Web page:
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Experts: 'No joy' for prosecutors if case retried
December 22, 2007
Retrying Martin Tankleff nearly two decades after his parents were killed will mean new hurdles on both sides of the case - but the toughest work lies ahead for the prosecution, legal experts said Friday.
That's because while Tankleff's defense lawyers can get a nearly complete preview of the prosecution's case just by reading the transcripts from the first trial, prosecutors risk getting caught off guard by new defense evidence, experts said.
"Believe me, there's no joy in the DA's office to retry this case," said Richard Klein, a criminal law professor at Touro Law Center. "The prosecution is going to have no new evidence. All the new evidence is coming from the defense."
Tankleff Friday was awarded the right to a new trial by the Appellate Division of the State Supreme Court. He has been serving a sentence of 50 years to life after a 1990 conviction for killing his parents, Arlene and Seymour Tankleff in their Belle Terre home on Sept. 7, 1988.
Perhaps the greatest advantage for the defense lawyers in a case like this is that they can look back at every witness's testimony from the first trial and hold them to every word of it, experts said. If a defense attorney can show jurors that even a small fact that a witness had sworn to is wrong, he can call that person's whole story into question, experts said.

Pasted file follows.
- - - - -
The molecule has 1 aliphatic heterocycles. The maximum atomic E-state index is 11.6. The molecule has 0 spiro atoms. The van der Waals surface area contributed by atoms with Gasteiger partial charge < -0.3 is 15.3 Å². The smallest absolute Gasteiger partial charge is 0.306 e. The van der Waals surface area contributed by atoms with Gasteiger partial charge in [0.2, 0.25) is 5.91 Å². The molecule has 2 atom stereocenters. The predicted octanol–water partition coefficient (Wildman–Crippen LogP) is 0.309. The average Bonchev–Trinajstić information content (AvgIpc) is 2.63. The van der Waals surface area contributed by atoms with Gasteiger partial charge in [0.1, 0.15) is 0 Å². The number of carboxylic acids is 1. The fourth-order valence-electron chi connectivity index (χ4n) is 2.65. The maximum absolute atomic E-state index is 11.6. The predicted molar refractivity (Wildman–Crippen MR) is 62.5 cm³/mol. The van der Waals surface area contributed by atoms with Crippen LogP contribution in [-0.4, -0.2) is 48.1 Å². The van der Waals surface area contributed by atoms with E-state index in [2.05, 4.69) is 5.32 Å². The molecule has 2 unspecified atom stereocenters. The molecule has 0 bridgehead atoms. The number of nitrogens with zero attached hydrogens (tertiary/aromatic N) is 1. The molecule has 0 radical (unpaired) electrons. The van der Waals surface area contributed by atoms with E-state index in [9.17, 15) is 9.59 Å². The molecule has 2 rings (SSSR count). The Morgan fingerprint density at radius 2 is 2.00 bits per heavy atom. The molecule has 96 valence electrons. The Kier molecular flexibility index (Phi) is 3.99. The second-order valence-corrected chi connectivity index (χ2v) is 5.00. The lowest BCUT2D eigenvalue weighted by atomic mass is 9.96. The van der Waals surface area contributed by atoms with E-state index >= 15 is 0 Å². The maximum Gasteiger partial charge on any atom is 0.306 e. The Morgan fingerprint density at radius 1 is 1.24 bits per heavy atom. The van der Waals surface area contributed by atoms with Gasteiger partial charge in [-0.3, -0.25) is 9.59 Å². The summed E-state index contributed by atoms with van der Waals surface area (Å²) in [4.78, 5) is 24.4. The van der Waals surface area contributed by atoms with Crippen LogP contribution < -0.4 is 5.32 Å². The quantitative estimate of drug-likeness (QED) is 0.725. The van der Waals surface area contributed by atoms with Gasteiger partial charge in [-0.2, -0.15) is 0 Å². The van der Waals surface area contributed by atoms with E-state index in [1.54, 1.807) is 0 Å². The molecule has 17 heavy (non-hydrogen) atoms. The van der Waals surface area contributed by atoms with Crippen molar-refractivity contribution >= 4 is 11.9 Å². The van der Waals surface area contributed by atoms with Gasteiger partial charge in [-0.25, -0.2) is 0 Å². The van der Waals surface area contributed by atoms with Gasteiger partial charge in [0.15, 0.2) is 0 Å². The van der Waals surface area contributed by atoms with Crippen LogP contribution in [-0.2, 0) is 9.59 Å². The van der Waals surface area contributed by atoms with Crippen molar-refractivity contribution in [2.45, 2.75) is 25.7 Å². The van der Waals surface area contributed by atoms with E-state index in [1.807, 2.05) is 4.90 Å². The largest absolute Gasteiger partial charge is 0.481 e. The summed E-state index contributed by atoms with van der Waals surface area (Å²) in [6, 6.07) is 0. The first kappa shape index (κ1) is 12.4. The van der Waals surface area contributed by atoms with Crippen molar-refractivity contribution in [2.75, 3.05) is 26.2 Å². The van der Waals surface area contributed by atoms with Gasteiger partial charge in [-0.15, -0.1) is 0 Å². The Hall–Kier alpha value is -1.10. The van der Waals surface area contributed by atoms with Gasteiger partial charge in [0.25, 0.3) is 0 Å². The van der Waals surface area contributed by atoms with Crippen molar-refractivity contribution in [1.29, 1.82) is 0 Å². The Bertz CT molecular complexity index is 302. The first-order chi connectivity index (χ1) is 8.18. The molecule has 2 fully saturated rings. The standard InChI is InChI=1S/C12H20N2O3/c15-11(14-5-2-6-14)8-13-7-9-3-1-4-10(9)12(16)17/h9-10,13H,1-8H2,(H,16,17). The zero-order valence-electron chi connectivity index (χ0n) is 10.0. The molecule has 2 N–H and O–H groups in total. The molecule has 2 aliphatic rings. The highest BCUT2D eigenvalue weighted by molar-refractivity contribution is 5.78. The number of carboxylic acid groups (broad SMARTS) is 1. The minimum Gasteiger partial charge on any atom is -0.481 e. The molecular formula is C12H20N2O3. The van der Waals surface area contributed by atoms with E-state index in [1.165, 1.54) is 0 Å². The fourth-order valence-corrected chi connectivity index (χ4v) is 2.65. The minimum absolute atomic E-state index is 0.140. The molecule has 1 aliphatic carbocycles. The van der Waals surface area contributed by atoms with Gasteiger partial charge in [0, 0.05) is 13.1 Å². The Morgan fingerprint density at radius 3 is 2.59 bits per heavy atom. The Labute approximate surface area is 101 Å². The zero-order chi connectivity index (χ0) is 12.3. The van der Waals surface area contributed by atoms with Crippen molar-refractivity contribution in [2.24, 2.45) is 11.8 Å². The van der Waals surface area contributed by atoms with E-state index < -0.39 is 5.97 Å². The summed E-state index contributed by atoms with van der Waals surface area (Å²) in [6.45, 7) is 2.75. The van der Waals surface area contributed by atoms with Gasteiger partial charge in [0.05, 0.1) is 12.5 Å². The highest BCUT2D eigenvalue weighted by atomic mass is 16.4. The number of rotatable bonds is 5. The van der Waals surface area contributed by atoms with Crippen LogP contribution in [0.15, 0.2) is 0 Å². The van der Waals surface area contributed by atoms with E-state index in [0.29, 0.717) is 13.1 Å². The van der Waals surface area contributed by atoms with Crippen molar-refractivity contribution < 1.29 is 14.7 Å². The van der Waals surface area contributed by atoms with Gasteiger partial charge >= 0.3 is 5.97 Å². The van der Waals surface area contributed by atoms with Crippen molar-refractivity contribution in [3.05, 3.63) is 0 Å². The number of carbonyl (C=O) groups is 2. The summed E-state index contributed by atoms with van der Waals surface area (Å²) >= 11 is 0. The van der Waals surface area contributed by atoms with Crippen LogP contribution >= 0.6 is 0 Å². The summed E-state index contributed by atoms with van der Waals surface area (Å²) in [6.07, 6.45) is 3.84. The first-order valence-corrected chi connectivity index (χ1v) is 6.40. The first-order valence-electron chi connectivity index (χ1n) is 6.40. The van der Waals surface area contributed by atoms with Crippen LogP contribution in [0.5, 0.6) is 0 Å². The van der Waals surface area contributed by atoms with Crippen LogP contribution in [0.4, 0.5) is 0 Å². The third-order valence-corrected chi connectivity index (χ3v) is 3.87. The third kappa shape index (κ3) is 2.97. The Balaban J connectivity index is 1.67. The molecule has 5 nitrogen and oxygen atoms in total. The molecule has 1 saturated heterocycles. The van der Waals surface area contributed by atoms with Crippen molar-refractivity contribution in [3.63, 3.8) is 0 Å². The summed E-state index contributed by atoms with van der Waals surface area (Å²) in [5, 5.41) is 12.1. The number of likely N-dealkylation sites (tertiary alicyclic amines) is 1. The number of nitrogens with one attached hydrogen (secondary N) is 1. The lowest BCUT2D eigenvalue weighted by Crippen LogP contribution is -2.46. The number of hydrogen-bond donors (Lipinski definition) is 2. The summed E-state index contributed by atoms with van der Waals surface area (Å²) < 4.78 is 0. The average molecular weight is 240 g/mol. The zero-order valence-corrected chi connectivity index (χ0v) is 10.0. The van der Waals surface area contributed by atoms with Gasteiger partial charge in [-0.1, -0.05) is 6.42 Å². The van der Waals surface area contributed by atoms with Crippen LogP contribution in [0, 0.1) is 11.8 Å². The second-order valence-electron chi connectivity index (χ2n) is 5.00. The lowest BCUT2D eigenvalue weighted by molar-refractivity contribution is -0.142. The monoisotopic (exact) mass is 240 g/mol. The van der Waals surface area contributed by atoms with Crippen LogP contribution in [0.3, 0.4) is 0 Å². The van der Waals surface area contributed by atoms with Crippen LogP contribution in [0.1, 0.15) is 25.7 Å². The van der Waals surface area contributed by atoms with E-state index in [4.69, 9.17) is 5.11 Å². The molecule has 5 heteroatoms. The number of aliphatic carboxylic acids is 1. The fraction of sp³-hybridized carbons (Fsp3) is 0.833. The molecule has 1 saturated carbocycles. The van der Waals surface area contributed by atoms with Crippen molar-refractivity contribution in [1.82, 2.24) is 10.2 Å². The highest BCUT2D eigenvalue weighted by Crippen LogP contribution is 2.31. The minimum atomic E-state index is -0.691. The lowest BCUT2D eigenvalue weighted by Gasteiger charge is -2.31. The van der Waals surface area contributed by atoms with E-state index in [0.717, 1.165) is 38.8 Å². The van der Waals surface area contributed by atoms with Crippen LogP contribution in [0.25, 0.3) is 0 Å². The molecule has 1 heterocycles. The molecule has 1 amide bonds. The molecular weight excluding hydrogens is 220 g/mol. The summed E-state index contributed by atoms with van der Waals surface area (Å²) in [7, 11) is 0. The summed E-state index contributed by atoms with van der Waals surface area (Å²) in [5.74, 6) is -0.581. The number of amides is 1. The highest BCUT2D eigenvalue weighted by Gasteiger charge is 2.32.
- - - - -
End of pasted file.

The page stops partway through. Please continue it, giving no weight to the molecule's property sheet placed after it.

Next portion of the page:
"You can screw them up tremendously, and that makes them look really bad," said Theodore Robinson, who represented John Restivo, whose murder charges were dismissed in 2005, after he had served about 20 years in prison.
Prosecutors can also face obstacles just finding their old witnesses, experts said.
"Time is generally not a prosecutor's friend," said Brian Griffin, president of the Nassau Criminal Courts Bar Association. "Memories fade, people can't be located and even die."
Robinson said the obstacles for prosecutors can be so great that once a new trial is granted, they often will try to get a defendant to accept a plea bargain to some lesser crime. That way, the defendant can usually arrange to be released from prison immediately in exchange for his guilty plea, while prosecutors can still take credit for a conviction of some kind, experts said. At the same time, prosecutors can save a tremendous amount of money not retrying an old case, and shield taxpayers from a civil lawsuit if a jury were to find that the defendant was innocent from the beginning, Robinson said.
Still, juries are unpredictable, experts agreed.
Klein said even if jurors believe after the trial that Tankleff did kill his parents, there is a chance they will acquit him simply because they feel he has served enough time and is not a danger to society.
"Jurors are more likely to say, 'Enough! This is a different person now. He doesn't represent a threat," Klein said.
But Arthur Patterson, a jury consultant for the Los Angeles-based firm DecisionQuest, said it's just as likely that jurors will think that, if prosecutors are taking the trouble to retry a case after 17 years, the defendant must really be a danger.
Likewise, Patterson said it's hard to say what jurors will make of Tankleff's long-ago confession to police. Some jurors may say that at age 17, Tankleff was more likely to confess to a crime he didn't commit.
Others, Patterson said, could assume that Tankleff was telling the truth in his confession and has since learned to lie.
"They'll say he learned to lie in prison," Patterson said. "Now he's slick."